The Sunday Night Blues

Have you ever had the Sunday night blues? You know, “I can’t believe I have to go back to that place tomorrow!” That place, of course, being work, or prison as I have often heard it referred to, including from myself!

The Sunday night blues hits too many of us, even CEOs! A recent CBS news survey suggests that 55% of Americans are dissatisfied with their jobs! We feel stuck, we are miserable and so are the people around us, as they have to listen to us grouse about everything that isn’t right with our work world.

I’ve been there. I’ve had the Sunday night blues many, many times. So often, in fact, I was wishing for an antibiotic to help cure me of this “illness” I caught and couldn’t shake. I was envious of the rare individual who loved their job, who couldn’t believe they were getting paid to do their work. I wanted to slap them silly, but not before I extracted their secret formula of being happy in their job right out of them!

I had the blues for any number of reasons, take your pick: I work with jerks, my team doesn’t respect me, I’m not comfortable with my boss, my boss is clueless, I don’t like the work, I‘m under-utilized, I’m not passionate about my work, I’m not paid enough, people don’t like me, I’m passed over for promotions, and my reputation, whether warranted or not, is in need of repair.

So, there’s my list, now let’s focus on you. Yes, you are a CEO, but you’re also an employee. You can feel just as disengaged, unfulfilled and frustrated as any of the people you lead. People may assume that your current job is “it” for, but your career is a journey and depending on where you are in this journey, you may be looking for a tweak or a major change.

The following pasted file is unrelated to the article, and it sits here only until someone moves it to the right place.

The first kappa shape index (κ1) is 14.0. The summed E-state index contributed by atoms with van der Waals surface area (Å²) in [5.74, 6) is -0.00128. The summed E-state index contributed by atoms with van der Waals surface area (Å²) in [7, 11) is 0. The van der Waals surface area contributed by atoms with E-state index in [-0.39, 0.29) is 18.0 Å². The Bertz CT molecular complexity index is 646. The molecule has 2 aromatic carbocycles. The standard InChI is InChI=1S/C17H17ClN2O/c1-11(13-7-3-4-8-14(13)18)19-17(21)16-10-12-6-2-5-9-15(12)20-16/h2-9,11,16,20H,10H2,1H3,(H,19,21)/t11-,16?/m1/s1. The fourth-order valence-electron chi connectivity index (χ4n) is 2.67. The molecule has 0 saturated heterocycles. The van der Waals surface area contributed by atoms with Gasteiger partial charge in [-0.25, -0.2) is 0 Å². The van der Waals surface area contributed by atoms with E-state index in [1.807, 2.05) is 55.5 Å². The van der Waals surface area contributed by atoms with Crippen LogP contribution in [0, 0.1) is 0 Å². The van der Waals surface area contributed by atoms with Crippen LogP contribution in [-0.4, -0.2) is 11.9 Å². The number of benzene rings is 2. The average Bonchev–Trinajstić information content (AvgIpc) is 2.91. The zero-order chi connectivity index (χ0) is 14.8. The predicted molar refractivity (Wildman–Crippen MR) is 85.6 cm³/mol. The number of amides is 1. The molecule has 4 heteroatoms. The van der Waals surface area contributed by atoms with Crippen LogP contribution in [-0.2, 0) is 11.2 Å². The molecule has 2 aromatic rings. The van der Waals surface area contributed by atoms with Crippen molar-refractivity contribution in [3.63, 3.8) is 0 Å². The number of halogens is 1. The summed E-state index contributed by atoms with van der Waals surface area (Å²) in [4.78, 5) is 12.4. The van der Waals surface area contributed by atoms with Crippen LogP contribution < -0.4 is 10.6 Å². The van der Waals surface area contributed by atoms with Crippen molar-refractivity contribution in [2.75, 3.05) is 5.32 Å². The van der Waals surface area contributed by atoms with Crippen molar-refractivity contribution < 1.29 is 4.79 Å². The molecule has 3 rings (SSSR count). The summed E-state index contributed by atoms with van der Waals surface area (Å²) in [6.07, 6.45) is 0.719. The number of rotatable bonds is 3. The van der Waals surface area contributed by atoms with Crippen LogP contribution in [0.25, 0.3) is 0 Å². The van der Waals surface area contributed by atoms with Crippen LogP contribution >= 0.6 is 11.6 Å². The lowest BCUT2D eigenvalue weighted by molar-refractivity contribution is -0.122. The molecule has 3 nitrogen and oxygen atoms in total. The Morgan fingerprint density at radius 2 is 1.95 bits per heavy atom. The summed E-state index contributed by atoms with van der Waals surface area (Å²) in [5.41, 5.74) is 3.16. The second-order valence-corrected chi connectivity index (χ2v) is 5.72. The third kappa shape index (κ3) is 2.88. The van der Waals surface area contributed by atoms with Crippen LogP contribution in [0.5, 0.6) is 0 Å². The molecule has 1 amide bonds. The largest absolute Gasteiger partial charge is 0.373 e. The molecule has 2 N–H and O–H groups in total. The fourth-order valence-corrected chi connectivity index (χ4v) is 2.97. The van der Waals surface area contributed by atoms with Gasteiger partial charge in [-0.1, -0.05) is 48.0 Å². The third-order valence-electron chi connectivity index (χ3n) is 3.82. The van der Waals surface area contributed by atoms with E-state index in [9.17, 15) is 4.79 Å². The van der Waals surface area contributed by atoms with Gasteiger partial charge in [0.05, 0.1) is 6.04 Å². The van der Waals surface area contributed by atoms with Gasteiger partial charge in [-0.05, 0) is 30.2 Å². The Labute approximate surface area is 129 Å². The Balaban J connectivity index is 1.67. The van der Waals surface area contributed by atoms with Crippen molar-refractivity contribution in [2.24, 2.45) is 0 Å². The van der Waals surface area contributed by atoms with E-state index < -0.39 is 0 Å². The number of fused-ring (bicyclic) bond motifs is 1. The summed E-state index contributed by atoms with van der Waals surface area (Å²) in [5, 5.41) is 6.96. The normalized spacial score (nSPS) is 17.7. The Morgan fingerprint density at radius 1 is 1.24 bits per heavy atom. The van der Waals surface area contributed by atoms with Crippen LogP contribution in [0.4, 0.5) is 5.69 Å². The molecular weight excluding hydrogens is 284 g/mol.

Let’s pause for moment. Jot down one or two words you would use that describe your career or your attitude toward your career. Don’t censor—write down the first couple of words that spring to mind.

What kind of words did you use, and what insight does it give you into your current situation?

There are many reasons why one may be dissatisfied with their jobs, but what it usually boils down to is this: what you do and where you do it, mostly likely the words you used to describe your current situation fall into one of these two buckets.

What you do is the actual work you do and the skills and capabilities you apply to your job.

  • Are you regularly utilizing the skills you enjoy?
  • What are you burnout skills? How often are you using them?  

If you’re over utilizing your burnout skills and under utilizing the work that excites you and brings you energy, you may want to consider your leadership team. Are you delegating appropriately? Are you involved in the work your leadership team should be doing? If yes, why?

  • It is a control issue, meaning you have a hard time letting go?
  • Is it a trust issue? Do you trust your team to get things done the right way?
  • Is it a capability issue? Do members of your team have the skills and capabilities to do their job? 

As a CEO, you are constantly challenging and developing your team, but what about your development?

  • What skills interest you, but need further developing?
  • How will you get the basic knowledge? Class, seminar, conference, coach, mentor, book, videos?
  • How will you apply it?

Where you do it refers to the company culture, and your career values. Career values are things are things in life that you value in relation to work outside of a paycheck and benefit package, such as: work/life balance, loyalty, competitiveness, creativity, security, harmony, leading others, self actualization, freedom, fun and you can name your own.

  • What do you value most about your job?
  • Are your values being met?
  • What can you do to ensure your key values are being met?

So, what have you concluded? Does your career need a tweak, or a complete overhaul?

What I have learned from my own career journey is that there is no antibiotic, no quick fix, and it’s not something someone else can do for you. You must take full ownership and take control of your career. We work for 50-plus years. According to Forbes, CEOs devote 60 – 80 plus hours per week to work and you owe it to yourself to move closer to the work you enjoy and rid yourself of the Sunday Night Blues.